As information volumes continue to rapidly expand in the enterprise it is very difficult to organize and catalog assets, even with the support of full-time librarians. Additionally, in a world of M&A and constantly shifting organizational structures, it can be all the more important in helping people to reign in and make sense of this data. It is not uncommon for users to spend an extra fifteen minutes searching for an article within traditional search engines when they could not explicitly state their query to return satisfactory results. By contrast, tagging technologies have allowed them to see what other, related categories materials might fall into, speeding their searches drastically. Here are some questions that may help your organization determine if tagging would support the business by meeting specific business needs.

  • Is your company currently experiencing quantifiable issues finding documents or other digital assets within your network? Is it a big enough of an issue to act on?
  • Is a technology like social tagging something that your organization’s culture would embrace? Is the user base directly asking for it? It is important to keep in mind that tagging will only benefit end users if they are willing to contribute to the tagging of document. As enterprise tagging matures it is likely that it will gain acceptance in much the same way instant messaging has within the enterprise.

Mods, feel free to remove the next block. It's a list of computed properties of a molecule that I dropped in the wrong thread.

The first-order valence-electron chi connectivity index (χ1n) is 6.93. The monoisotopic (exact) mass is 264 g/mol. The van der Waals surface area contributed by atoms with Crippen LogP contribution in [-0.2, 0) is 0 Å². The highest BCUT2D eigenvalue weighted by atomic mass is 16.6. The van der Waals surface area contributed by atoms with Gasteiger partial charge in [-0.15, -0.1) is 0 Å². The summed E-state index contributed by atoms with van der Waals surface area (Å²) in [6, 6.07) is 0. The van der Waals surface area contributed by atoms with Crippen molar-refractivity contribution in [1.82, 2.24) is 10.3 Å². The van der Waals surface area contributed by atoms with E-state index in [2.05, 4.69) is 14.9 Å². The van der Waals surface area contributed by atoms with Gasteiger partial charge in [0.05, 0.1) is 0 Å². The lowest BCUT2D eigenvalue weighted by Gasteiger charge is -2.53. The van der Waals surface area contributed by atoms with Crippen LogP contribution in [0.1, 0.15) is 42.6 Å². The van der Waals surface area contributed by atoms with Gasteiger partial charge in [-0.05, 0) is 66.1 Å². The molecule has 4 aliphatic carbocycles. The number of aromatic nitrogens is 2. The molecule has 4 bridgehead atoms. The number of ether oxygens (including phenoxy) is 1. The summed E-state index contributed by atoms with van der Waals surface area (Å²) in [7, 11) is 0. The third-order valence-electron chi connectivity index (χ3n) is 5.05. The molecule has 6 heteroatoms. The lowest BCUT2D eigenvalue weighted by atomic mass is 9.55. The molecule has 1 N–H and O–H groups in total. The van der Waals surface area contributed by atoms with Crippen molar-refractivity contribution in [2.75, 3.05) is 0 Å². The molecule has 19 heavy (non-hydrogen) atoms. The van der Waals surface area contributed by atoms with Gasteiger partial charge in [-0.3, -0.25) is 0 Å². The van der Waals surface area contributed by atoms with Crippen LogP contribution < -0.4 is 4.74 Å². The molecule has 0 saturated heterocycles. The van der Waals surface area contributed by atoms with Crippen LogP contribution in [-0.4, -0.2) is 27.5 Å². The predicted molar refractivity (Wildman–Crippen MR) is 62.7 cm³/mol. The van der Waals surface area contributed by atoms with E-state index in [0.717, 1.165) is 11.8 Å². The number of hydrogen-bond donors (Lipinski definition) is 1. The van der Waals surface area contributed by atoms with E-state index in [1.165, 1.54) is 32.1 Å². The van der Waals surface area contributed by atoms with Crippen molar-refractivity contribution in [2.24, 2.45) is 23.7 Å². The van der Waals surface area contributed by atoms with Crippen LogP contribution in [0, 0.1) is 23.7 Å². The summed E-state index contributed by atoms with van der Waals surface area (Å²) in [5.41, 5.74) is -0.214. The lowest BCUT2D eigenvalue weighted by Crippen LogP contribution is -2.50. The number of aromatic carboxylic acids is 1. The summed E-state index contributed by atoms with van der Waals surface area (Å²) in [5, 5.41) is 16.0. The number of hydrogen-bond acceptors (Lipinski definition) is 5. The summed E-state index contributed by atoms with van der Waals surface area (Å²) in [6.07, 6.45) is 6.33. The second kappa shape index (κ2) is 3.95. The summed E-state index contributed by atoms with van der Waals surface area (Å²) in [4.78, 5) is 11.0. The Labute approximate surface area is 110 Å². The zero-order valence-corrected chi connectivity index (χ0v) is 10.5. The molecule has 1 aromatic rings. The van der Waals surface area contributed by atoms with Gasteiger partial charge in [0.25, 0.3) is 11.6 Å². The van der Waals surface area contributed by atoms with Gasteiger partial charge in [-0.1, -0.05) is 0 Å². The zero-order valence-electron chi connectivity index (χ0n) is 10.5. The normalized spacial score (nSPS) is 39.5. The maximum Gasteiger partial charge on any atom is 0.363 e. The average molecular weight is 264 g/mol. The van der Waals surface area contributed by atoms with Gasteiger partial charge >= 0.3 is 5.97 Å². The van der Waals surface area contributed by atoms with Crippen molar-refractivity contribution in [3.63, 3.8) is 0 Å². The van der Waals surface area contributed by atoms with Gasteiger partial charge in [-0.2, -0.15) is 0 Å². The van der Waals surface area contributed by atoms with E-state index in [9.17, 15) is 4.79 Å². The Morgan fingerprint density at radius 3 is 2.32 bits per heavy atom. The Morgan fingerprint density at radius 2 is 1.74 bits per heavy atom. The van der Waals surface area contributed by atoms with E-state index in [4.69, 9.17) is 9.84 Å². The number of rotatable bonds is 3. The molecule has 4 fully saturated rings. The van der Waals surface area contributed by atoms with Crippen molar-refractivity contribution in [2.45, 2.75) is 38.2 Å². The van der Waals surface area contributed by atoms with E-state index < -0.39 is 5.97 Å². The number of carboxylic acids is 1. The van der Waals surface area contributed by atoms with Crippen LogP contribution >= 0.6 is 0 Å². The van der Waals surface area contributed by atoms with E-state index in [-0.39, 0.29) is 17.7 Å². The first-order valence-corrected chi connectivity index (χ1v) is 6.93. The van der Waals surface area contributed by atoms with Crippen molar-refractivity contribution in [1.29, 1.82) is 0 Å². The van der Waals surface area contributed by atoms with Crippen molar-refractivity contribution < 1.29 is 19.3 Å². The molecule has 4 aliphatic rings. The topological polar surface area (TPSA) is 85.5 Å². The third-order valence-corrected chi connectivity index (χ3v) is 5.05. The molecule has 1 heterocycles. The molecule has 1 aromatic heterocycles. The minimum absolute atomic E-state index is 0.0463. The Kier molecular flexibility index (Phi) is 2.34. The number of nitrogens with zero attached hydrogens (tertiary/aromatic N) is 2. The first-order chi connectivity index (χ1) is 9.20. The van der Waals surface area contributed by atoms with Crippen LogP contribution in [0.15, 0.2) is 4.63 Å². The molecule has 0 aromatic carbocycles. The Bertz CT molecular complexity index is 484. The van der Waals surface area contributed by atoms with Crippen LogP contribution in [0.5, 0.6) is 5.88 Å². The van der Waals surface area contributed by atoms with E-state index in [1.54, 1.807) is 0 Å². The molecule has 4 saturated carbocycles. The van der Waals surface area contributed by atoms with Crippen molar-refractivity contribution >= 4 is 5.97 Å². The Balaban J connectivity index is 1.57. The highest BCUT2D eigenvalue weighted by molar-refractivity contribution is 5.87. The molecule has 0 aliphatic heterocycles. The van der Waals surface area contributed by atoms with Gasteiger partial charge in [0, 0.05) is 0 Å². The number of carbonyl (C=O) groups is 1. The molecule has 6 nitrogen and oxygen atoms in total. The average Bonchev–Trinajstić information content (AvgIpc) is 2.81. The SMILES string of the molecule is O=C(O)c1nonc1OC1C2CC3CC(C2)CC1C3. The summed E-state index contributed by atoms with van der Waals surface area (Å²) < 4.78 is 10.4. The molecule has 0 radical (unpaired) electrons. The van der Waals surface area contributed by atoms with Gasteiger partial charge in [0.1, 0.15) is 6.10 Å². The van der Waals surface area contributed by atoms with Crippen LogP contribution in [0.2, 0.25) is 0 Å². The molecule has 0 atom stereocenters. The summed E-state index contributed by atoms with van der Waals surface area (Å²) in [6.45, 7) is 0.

• Is there any research or knowledge intensive work at your organization that tagging may accelerate through more effective discovery of information?
  • Are there opportunities to use this technology to help external customers more easily do business with your company?
  • Would it be possible to designate someone to own and manage the platform from a business standpoint at a department or enterprise level?

Blogs are great tools to rapidly publish and share expertise within an organization. Unlike email, a blog posting persists and is generally visible to a large audience which is able to engage the author in a dialog with comments or questions for everyone to see. Unlike a discussion forum, a blog posting provides detailed information around a particular topic, rather than a brief comment or question. A blog is also generally associated with a single person, allowing them to gain recognition in their organization or respective field. In your organization it might be a software developer, operations specialist or researcher that is able to provide a significant amount of value with this tool.